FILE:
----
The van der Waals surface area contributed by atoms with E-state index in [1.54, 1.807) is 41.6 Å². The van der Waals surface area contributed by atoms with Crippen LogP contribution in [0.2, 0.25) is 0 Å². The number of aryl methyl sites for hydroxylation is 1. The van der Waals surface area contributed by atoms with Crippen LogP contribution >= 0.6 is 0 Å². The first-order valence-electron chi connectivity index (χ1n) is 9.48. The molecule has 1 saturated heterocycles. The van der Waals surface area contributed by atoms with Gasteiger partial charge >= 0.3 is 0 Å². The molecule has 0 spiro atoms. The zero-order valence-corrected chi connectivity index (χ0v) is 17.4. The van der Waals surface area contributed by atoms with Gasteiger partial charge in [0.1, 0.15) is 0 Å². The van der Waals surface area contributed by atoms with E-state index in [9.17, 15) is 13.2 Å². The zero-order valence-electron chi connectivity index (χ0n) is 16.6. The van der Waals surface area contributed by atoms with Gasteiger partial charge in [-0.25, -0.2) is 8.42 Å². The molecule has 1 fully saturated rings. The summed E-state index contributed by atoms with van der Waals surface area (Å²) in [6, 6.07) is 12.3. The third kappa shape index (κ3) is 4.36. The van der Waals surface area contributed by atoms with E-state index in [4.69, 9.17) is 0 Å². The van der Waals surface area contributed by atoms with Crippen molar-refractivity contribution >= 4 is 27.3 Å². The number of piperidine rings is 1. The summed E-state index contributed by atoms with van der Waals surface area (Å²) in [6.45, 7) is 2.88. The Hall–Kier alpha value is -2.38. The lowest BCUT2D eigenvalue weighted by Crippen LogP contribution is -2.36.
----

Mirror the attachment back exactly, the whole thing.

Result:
The van der Waals surface area contributed by atoms with E-state index in [1.54, 1.807) is 41.6 Å². The van der Waals surface area contributed by atoms with Crippen LogP contribution in [0.2, 0.25) is 0 Å². The number of aryl methyl sites for hydroxylation is 1. The van der Waals surface area contributed by atoms with Crippen LogP contribution >= 0.6 is 0 Å². The first-order valence-electron chi connectivity index (χ1n) is 9.48. The molecule has 1 saturated heterocycles. The van der Waals surface area contributed by atoms with Gasteiger partial charge >= 0.3 is 0 Å². The molecule has 0 spiro atoms. The zero-order valence-corrected chi connectivity index (χ0v) is 17.4. The van der Waals surface area contributed by atoms with Gasteiger partial charge in [0.1, 0.15) is 0 Å². The van der Waals surface area contributed by atoms with E-state index in [9.17, 15) is 13.2 Å². The zero-order valence-electron chi connectivity index (χ0n) is 16.6. The van der Waals surface area contributed by atoms with Gasteiger partial charge in [-0.25, -0.2) is 8.42 Å². The molecule has 1 fully saturated rings. The summed E-state index contributed by atoms with van der Waals surface area (Å²) in [6, 6.07) is 12.3. The third kappa shape index (κ3) is 4.36. The van der Waals surface area contributed by atoms with E-state index in [4.69, 9.17) is 0 Å². The van der Waals surface area contributed by atoms with Crippen molar-refractivity contribution >= 4 is 27.3 Å². The number of piperidine rings is 1. The summed E-state index contributed by atoms with van der Waals surface area (Å²) in [6.45, 7) is 2.88. The Hall–Kier alpha value is -2.38. The lowest BCUT2D eigenvalue weighted by Crippen LogP contribution is -2.36.